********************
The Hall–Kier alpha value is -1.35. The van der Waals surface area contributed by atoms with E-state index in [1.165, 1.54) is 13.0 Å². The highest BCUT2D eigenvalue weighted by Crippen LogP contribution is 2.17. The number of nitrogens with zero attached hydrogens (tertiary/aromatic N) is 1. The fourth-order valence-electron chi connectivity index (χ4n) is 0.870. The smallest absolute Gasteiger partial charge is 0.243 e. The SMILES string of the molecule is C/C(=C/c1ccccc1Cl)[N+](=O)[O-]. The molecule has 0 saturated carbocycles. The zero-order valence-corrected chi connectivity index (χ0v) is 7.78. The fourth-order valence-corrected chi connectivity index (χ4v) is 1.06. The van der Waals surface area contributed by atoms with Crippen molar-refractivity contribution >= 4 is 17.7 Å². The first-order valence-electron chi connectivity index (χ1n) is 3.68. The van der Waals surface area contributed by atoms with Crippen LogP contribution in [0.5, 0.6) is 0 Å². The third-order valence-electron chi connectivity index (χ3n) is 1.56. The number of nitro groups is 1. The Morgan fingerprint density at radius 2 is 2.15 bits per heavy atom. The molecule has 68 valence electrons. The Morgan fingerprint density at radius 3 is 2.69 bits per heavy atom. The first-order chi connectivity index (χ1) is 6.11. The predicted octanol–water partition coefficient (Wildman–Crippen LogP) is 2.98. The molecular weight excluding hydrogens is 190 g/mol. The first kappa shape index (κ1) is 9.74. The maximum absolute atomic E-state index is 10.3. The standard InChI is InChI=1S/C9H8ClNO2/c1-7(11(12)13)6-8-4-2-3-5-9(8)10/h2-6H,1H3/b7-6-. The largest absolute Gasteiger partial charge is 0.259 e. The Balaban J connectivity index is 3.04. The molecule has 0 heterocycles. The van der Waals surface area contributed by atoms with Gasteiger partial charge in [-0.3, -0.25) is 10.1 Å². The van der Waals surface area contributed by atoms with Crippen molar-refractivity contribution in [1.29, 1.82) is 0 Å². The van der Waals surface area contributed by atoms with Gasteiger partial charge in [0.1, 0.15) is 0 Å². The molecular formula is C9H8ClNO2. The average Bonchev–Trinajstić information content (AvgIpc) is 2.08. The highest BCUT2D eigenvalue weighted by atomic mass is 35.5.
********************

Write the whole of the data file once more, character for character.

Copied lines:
The Hall–Kier alpha value is -1.35. The van der Waals surface area contributed by atoms with E-state index in [1.165, 1.54) is 13.0 Å². The highest BCUT2D eigenvalue weighted by Crippen LogP contribution is 2.17. The number of nitrogens with zero attached hydrogens (tertiary/aromatic N) is 1. The fourth-order valence-electron chi connectivity index (χ4n) is 0.870. The smallest absolute Gasteiger partial charge is 0.243 e. The SMILES string of the molecule is C/C(=C/c1ccccc1Cl)[N+](=O)[O-]. The molecule has 0 saturated carbocycles. The zero-order valence-corrected chi connectivity index (χ0v) is 7.78. The fourth-order valence-corrected chi connectivity index (χ4v) is 1.06. The van der Waals surface area contributed by atoms with Crippen molar-refractivity contribution >= 4 is 17.7 Å². The first-order valence-electron chi connectivity index (χ1n) is 3.68. The van der Waals surface area contributed by atoms with Crippen LogP contribution in [0.5, 0.6) is 0 Å². The third-order valence-electron chi connectivity index (χ3n) is 1.56. The number of nitro groups is 1. The Morgan fingerprint density at radius 2 is 2.15 bits per heavy atom. The molecule has 68 valence electrons. The Morgan fingerprint density at radius 3 is 2.69 bits per heavy atom. The first-order chi connectivity index (χ1) is 6.11. The predicted octanol–water partition coefficient (Wildman–Crippen LogP) is 2.98. The molecular weight excluding hydrogens is 190 g/mol. The first kappa shape index (κ1) is 9.74. The maximum absolute atomic E-state index is 10.3. The standard InChI is InChI=1S/C9H8ClNO2/c1-7(11(12)13)6-8-4-2-3-5-9(8)10/h2-6H,1H3/b7-6-. The largest absolute Gasteiger partial charge is 0.259 e. The Balaban J connectivity index is 3.04. The molecule has 0 heterocycles. The van der Waals surface area contributed by atoms with Gasteiger partial charge in [-0.3, -0.25) is 10.1 Å². The van der Waals surface area contributed by atoms with Crippen molar-refractivity contribution in [1.29, 1.82) is 0 Å². The van der Waals surface area contributed by atoms with Gasteiger partial charge in [0.1, 0.15) is 0 Å². The molecular formula is C9H8ClNO2. The average Bonchev–Trinajstić information content (AvgIpc) is 2.08. The highest BCUT2D eigenvalue weighted by atomic mass is 35.5.